While the top 10 percent of the population works in the public bureaucracy, the bottom 50 percent “survives on public assistance, disability, or is currently incarcerated.” The movie zeroes in on Nikki, a high school student deciding whether or not to leave the area entirely in search of new opportunities. “The choice is heart-wrenching: stay to be near friends, family, and the last vestiges of community; or pack up and leave Youngstown forever.”

Rufo warns that Youngstown is a warning about America’s future. “At heart, the crisis in America’s forgotten cities is a crisis of meaning. All of the old structures that once provided a solid foundation — faith, family, work, community — have slowly fallen apart.”

After Youngstown, the documentary turns to Memphis, which used to be “an economic jewel for black people,” providing struggling people a ticket to the middle class. Yet now the city is crumbling. Joseph, a black man in his thirties, opens up about his tragic story. Both of his brothers were killed, he sold crack and spent time in prison. “It really makes you feel like you’ve been set up to fail, growing up in an environment like this,” he says.

Rufo zeroes in on the 38126 zip code of south Memphis, where 93 percent of all households are headed by a single mother, 78 percent of all families are on public assistance, and only 20 percent of all working-age men are employed full-time throughout the year. Out of 6,000 residents, there are only ten nuclear families.

America Lost tells the story of Contrina, a single mom with two daughters from two different men — each serving time in prison in two separate states. “It’s like a piece of your heart is missing,” one of her daughters says. Contrina wants to break the cycle, encouraging her daughters to graduate high school, got to college, and get married before having children.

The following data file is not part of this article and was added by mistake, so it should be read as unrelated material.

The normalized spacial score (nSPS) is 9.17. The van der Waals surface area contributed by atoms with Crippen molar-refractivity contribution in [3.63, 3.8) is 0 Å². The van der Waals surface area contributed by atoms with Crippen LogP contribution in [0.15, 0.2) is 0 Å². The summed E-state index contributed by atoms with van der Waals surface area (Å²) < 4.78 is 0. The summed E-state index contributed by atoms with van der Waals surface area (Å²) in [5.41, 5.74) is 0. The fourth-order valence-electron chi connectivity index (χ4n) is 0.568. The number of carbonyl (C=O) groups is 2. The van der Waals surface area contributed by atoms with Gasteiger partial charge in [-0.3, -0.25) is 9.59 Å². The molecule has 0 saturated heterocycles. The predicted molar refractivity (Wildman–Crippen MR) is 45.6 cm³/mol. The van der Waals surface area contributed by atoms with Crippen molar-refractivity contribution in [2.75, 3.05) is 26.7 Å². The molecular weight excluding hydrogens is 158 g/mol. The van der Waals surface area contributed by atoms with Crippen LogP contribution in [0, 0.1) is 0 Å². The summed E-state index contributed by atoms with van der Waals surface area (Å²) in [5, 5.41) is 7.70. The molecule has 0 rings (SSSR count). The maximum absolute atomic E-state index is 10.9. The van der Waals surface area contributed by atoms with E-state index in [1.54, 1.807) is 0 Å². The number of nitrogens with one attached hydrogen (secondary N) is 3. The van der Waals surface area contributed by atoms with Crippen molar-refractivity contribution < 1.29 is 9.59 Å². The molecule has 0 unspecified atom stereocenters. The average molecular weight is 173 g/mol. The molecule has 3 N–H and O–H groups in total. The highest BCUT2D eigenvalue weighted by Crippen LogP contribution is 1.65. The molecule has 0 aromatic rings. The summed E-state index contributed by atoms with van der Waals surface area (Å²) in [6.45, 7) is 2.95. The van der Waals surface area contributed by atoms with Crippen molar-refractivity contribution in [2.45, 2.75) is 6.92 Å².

“There’s no way of getting around the fact that in order to truly understand American poverty, we have to address the question of family,” Rufo narrates. “The challenge in places like Memphis is that the family has been broken all the way down. Fathers, husbands, brothers, and sons have all been displaced from their traditional roles.”

“For the past 50 years, we’ve tried to solve these problems through public policy. The federal government currently spends more than $3 billion a year in Memphis, but nothing works,” he narrated.

Finally, the film turns to Stockton, a California city with about a quarter of four racial groups: black, white, Hispanic, and Asian. The city filed for bankruptcy in 2012. Rufo drives past tent cities with California Highway Patrol Officer Justin Love. As they drive past a memorial for a black man killed in gang violence, Love says, “If I had stayed in this neighborhood, that could have been me right there.”